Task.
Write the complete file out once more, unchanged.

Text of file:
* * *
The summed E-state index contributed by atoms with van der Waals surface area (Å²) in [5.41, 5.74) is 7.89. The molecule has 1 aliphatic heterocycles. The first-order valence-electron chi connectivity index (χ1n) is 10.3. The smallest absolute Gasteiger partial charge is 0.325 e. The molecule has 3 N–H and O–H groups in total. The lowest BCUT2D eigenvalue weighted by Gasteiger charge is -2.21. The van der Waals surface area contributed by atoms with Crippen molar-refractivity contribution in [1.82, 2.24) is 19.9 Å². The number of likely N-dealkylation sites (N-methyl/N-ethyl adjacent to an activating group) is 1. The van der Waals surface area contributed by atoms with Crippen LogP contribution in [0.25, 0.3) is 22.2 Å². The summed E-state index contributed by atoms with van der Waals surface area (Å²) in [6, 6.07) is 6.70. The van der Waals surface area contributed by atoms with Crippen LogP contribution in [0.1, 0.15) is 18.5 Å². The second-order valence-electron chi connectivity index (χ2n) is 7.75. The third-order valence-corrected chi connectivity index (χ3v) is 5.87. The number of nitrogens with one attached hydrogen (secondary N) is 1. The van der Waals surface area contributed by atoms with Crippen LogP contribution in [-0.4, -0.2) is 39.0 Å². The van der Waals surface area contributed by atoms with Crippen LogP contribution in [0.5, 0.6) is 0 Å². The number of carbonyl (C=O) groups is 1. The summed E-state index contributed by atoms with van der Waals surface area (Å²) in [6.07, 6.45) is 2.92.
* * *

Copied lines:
The summed E-state index contributed by atoms with van der Waals surface area (Å²) in [5.41, 5.74) is 7.89. The molecule has 1 aliphatic heterocycles. The first-order valence-electron chi connectivity index (χ1n) is 10.3. The smallest absolute Gasteiger partial charge is 0.325 e. The molecule has 3 N–H and O–H groups in total. The lowest BCUT2D eigenvalue weighted by Gasteiger charge is -2.21. The van der Waals surface area contributed by atoms with Crippen molar-refractivity contribution in [1.82, 2.24) is 19.9 Å². The number of likely N-dealkylation sites (N-methyl/N-ethyl adjacent to an activating group) is 1. The van der Waals surface area contributed by atoms with Crippen LogP contribution in [0.25, 0.3) is 22.2 Å². The summed E-state index contributed by atoms with van der Waals surface area (Å²) in [6, 6.07) is 6.70. The van der Waals surface area contributed by atoms with Crippen LogP contribution in [0.1, 0.15) is 18.5 Å². The second-order valence-electron chi connectivity index (χ2n) is 7.75. The third-order valence-corrected chi connectivity index (χ3v) is 5.87. The number of nitrogens with one attached hydrogen (secondary N) is 1. The van der Waals surface area contributed by atoms with Crippen LogP contribution in [-0.4, -0.2) is 39.0 Å². The van der Waals surface area contributed by atoms with Crippen LogP contribution in [0.5, 0.6) is 0 Å². The number of carbonyl (C=O) groups is 1. The summed E-state index contributed by atoms with van der Waals surface area (Å²) in [6.07, 6.45) is 2.92.